When you want to find a remote job, it’s easy to forget the other things you should consider. There are a lot of things that go into making a job the right match. The ability to work at home should not be the only thing you think about. Here are some other factors you should consider in a remote job.
How much do you need to earn from your job? You won’t want to stick with a job if it doesn’t pay enough for you to live on. There are times when you will need to accept a job at a lower salary than you would like, but for the long run, salary is important.
Employee or Contractor?
Many companies prefer to hire remote workers as independent contractors rather than employees. This has tax implications for you. Your employer does not withhold taxes if you are an independent contractor.
What kind of benefits does the company offer? If the job is part time, there may be few to none. A full time remote job, on the other hand, may offer benefits. You may be able to get health insurance, paid vacation, 401k and more. Some even offer gym memberships.
I have also seen companies offer remote workers a budget for renting a coworking space. This gives them a more professional space where they can interact with other people.
Do You Ever Go To The Office?
Not all remote jobs are done entirely away from the office. Some require you to go to the office in person. How often you go in varies quite a bit from employer to employer. Some will want to see you every week, while others may only need your presence once a year or so.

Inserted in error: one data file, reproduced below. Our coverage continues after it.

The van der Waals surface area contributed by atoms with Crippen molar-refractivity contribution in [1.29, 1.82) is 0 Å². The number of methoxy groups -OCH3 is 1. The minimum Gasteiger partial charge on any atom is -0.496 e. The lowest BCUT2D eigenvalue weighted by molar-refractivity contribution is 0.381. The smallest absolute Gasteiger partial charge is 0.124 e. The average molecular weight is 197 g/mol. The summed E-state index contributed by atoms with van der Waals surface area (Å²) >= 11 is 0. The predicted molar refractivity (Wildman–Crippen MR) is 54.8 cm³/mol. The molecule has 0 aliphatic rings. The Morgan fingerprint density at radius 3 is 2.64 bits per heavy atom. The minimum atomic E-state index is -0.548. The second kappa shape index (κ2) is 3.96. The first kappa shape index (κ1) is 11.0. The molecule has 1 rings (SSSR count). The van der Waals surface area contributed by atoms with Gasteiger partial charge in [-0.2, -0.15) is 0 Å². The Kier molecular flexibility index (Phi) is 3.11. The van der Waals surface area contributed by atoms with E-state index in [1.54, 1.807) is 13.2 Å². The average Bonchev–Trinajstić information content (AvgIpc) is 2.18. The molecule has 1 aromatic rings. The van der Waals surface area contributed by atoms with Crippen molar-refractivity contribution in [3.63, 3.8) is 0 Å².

How Strict Are Work Hours?
Just because you have a remote job doesn’t mean you can choose your work hours. Many employers want their remote workers to work some standard hours. This makes collaboration easier. It’s very hard to plan meetings or discuss a project with coworkers if you all work your own hours.
How Do You Keep In Contact?
There are a lot of ways to keep in contact with remote workers. Slack is a popular option for keeping in contact. It allows teams to chat, share files, and more. Apps such as Dropbox and Trello are also popular choices. It helps if you are familiar with these.
You aren’t in the office, but company culture may still have an impact on you. Consider the number of hours you’re expected to work. What time of day are you required to work? Is this flexible or not? How much interaction will you have on a regular basis with coworkers? Will you work more as an individual or as part of a team?
Even when you’re remote, you will find that a small company is very different to work for than a huge one. Small companies may be more flexible, not just in the times they expect you to be available, but in considering new ideas. A bigger company, on the other hand, may offer more security.
Just because you aren’t in an office doesn’t mean you aren’t interested in career growth. Find out what opportunities may be available to you. This includes job training, help with college tuition fees and professional certifications. Even if you don’t want to go into management someday, any help your employer gives to keep your skills up to date will be important.
Home Office Requirements
Depending on the kind of remote job you get, you may have to provide your own equipment. You will need a reasonably recent computer for most jobs. Your internet connection may need to be wired rather than wireless. If you are going to be on the phone a lot, they may require that you have an office with a door. You may need a noise cancelling telephone headset.
Some employers will give you a budget to buy equipment to suit their needs, while others may ship equipment to you, rather than depending on you to provide your own.
One of the challenges many remote employees face is keeping a good work-life balance. It’s easy to spend too much time at work when your work is at home with you.
If a company expects a lot of on call time or overtime, it may be very difficult to maintain that work-life balance. Look for jobs that understand that when you close your home office door, your work day is over – unless you don’t mind the lack of balance.